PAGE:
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Why Do Drugs Cost So Much?

by Chris Adams

A response to A Tale of Two Drugs, an article by Barry Werth published in the MIT Technology Review Oct. 2013

Drug prices. Why are they so high?

In a recent article for the MIT Technology Review, Barry Werth considers the pricing of two recently developed and very expensive drugs. The first drug is used for cystic fibrosis and costs almost $25,000 per month. The second drug is used for metastatic colon cancer and is priced at $11,000 per month.

So why are these drugs so expensive? Why do companies charge so much for their drugs?

The simple answer is that they can and so they do.

As you may have learned in Econ 101, prices are determined by the “X” of supply and demand. We can safely ignore the “supply curve” as drug production costs are approximately zero when compared to the prices charged. What about demand? Economists usually think about demand as determined by the consumer’s willingness to pay for the product.

Consider the case of “whatchamacallitmab.” Consumers are all different and their willingness to pay could be as high as tens of thousands a month to as little as a few dollars a month. The maker of “whatchamacallitmab” wouldn’t charge the highest price a consumer was willing to pay, but rather find the price that balances the quantity lost from selling at a higher price with the increase in revenue for each product sold.

Is this how it works for drugs? Sort of. Well, not really. Actually, as you suspected long ago, there is very little in Econ 101 that represents the real world.

Working out demand for drugs is more complicated because there are three different groups involved in determining what is used by the patient. There is the patient of course. However, the patient usually doesn’t actually pay for the drug or may only pay a small fraction of the drug’s actual price.

Then there is the doctor. The doctor often has a lot of influence over which drug the patient takes, but the doctor doesn’t pay for the drug. In fact, the doctor may make money off the drug used by the patient.

Finally, there is the actual “payor.” This is often the insurance company or it could be the hospital, or in many cases it is the government through Medicare or Medicaid. Given this separation between the decision maker (the patient and the doctor) and the payor (Medicare) how is “willingness to pay” determined?

Hospitals and insurance companies negotiate directly with the pharmaceutical companies or intermediaries. The main way they negotiate good prices is through something called a “formulary.” This is a list of drugs that the doctor may choose from to treat a certain condition.

Payors usually allow doctors to use drugs other than the ones on the formulary, but it is much more difficult to do so. Drug companies know that if they can get their drug on the formulary then their sales will be higher, so they are willing to offer lower prices in order to get on formulary.

Payors have an easy time negotiating if there are numerous drugs that are similar and treat the same condition. If there is only one drug for a particular condition, then payors are forced to put that drug on the formulary and it is not really possible to negotiate with the drug company. This is what happens with orphan drugs like those mentioned in the article.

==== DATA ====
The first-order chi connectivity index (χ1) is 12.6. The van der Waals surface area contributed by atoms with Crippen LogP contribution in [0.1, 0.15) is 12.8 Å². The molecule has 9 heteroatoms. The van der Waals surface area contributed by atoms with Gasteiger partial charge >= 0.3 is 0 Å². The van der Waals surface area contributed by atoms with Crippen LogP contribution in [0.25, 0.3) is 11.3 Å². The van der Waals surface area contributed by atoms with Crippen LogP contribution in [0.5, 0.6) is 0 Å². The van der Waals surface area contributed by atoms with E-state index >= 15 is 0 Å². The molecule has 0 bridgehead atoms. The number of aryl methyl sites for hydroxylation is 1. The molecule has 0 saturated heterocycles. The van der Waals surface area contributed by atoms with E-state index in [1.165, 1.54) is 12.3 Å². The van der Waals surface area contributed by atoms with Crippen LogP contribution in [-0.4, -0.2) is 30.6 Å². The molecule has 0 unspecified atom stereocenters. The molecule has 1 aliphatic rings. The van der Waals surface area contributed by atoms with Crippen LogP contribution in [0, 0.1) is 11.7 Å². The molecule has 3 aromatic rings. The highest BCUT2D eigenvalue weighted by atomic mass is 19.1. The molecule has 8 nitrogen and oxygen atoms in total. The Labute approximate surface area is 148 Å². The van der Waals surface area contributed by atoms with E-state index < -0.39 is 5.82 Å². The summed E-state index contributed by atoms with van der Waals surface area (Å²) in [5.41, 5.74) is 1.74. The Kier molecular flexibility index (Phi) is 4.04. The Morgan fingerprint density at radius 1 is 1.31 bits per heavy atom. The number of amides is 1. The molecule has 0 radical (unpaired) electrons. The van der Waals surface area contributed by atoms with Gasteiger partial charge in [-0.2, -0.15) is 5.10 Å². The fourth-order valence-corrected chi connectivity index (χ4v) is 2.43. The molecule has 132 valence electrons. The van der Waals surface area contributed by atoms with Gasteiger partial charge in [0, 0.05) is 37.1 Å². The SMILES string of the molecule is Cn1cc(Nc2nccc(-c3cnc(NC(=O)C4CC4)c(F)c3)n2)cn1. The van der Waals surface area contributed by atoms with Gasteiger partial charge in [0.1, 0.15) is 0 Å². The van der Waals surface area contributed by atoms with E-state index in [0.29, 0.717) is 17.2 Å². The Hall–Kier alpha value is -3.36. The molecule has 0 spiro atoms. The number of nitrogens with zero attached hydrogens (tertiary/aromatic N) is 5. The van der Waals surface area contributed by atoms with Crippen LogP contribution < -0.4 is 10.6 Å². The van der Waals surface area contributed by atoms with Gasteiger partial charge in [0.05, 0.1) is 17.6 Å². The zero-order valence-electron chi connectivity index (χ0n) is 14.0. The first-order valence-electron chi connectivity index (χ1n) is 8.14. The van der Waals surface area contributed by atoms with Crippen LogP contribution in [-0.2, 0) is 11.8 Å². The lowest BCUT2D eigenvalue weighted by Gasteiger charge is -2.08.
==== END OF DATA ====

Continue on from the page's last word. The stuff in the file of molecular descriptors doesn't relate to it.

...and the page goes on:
Medicare is one of the largest payors and a particularly important payor for colon cancer drugs given the share of colon cancer patients on Medicare. How does Medicare negotiate with the drug companies and determine prices?

It doesn’t.

Medicare is not allowed to negotiate with drug companies. Medicare must pay the “market price” for the drug.

Have we come full circle? The market price is determined by the payor’s negotiations with the drug companies, unless the payor is Medicare, in which case they pay the market price. But the market price is determined by the pay.

You may not be surprised when I say that economists find that drugs for which the main payor is the U.S. government tend to have high prices.

In the article, Werth argues that such high prices may come with an obligation to show effectiveness. “Though the advent of these more targeted, more effective drugs will introduce the prospect of ever­rising prices, highly effective and ultra­​expensive so­called orphan drugs like Kalydeco may impose a stricter rubric for determining the price of all new medicines.”

Unfortunately, the law of supply and demand does not require high priced drugs to be better, only that someone is willing to pay the price.

As an advocacy organization working on behalf of patients, this article shows the need for further research when it comes to individualized medicine. Not only will this research allow patients to receive better treatments, but it would reduce the overall cost burden placed on the health system. A targeted approach will save lives and money.

We may not understand how the complicated web of drug pricing works, and you may need multiple Ph.D. degrees to figure that out — but we know that we can’t make the future of treatment more effective and less costly without better research.

Fight Colorectal Cancer funds young and talented scientists through our Lisa Fund who are dedicated to finding individualized, personalized treatments and we continue to work with the research community to push for answers and a cure.

 

Disclosure: Fight Colorectal Cancer has accepted funding for projects and educational programs from Regeneron, producers of the colorectal cancer drug mentioned in the article, in the form of unrestricted educational grants. Fight Colorectal Cancer has ultimate authority over website content.

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